Last updated on July 4th, 2016
This is how Rethinking Depression by Dr. Eric Maisel begins: “I have a beautiful story to tell you about how you can take a stand, make personal meaning, and positively influence your moods. It is not a new story. For thousands of years existential thinkers have pressed us to get a grip on our minds and make strong choices about our relationship to life. They have advised us to seek mature happiness and make ourselves proud by boldly facing the inequities and exigencies of life. Their message: Decide to live until death wrests away your freedom.
“You can lead this life of personal fulfillment, but first you must get out from under the shadow of the mental disorder model of life. Today tens of millions of people believe that they have the ‘mental disorder’ of ‘depression.’ Maybe you are one of them. In addition, virtually everyone is convinced that, whether or not they have the disorder, it surely exists—apparently in epidemic proportions. In this book I will ask you to think through what the term mental disorder means, how the term is employed, and the implications of its definition. My question to you: Does the mental disorder called depression really exist?
“Never – not once – am I going to say that you are not experiencing whatever it is that you may be experiencing. Never —not once—am I going to say, ‘Just cheer up!’ Never—not once am I going to imply that nothing biological is going on. What I do hope to demonstrate is that there is something profoundly wrong with the way we name and treat certain human phenomena. When you call something a ‘mental disease’ or a ‘mental disorder,’ you imply a great deal about its origins, its treatment, its intractability, and its locus of control. The mental health industry has its reasons for calling life’s challenges ‘disorders,’ but we have few good reasons to collude with them.”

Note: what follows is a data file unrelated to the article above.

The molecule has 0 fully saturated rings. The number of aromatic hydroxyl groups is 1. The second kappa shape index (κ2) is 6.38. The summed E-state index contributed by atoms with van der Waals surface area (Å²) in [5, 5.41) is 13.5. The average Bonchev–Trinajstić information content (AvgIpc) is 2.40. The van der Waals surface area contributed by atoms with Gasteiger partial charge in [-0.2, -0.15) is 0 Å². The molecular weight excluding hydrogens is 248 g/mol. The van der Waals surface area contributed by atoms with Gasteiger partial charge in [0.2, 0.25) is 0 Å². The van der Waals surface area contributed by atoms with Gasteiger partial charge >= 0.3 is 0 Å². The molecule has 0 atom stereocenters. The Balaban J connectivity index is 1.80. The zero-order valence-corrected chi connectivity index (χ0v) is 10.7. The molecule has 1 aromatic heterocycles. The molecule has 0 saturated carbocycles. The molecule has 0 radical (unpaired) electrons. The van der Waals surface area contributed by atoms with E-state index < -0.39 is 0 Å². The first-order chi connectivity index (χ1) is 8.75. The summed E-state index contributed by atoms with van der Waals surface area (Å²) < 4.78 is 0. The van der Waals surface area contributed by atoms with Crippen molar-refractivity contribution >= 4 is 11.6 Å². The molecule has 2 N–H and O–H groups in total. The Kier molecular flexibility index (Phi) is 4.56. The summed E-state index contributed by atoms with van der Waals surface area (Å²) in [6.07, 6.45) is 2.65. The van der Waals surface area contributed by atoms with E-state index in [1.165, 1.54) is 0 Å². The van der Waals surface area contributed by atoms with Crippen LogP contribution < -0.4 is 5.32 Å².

Rethinking Depression is a book about hope: hope that as an individual and a society we can rid ourselves of the myth that depression is a mental disorder; that it’s okay to be sad or unhappy because that is a part of life, and we can live a life of meaning because we are the sole arbiters of our life. When we become the advocates for our happiness instead of the powerful mental health and pharmaceutical industries, we don’t have to sit idly by waiting and wishing our life would be different. When we seize the opportunities to create a life rich in meaning, being true to our hopes and dreams because they matter, then perhaps we will embody what the existentialists have been telling us all along. How can depression rule my life if I greet each new day and each new moment authentically, empowered with the knowing that I am the sole arbiter of my life? To wrestle with the universe and find my place in it is not an easy path to follow, but it is certainly a more honorable and meaningful one than succumbing to the alternative.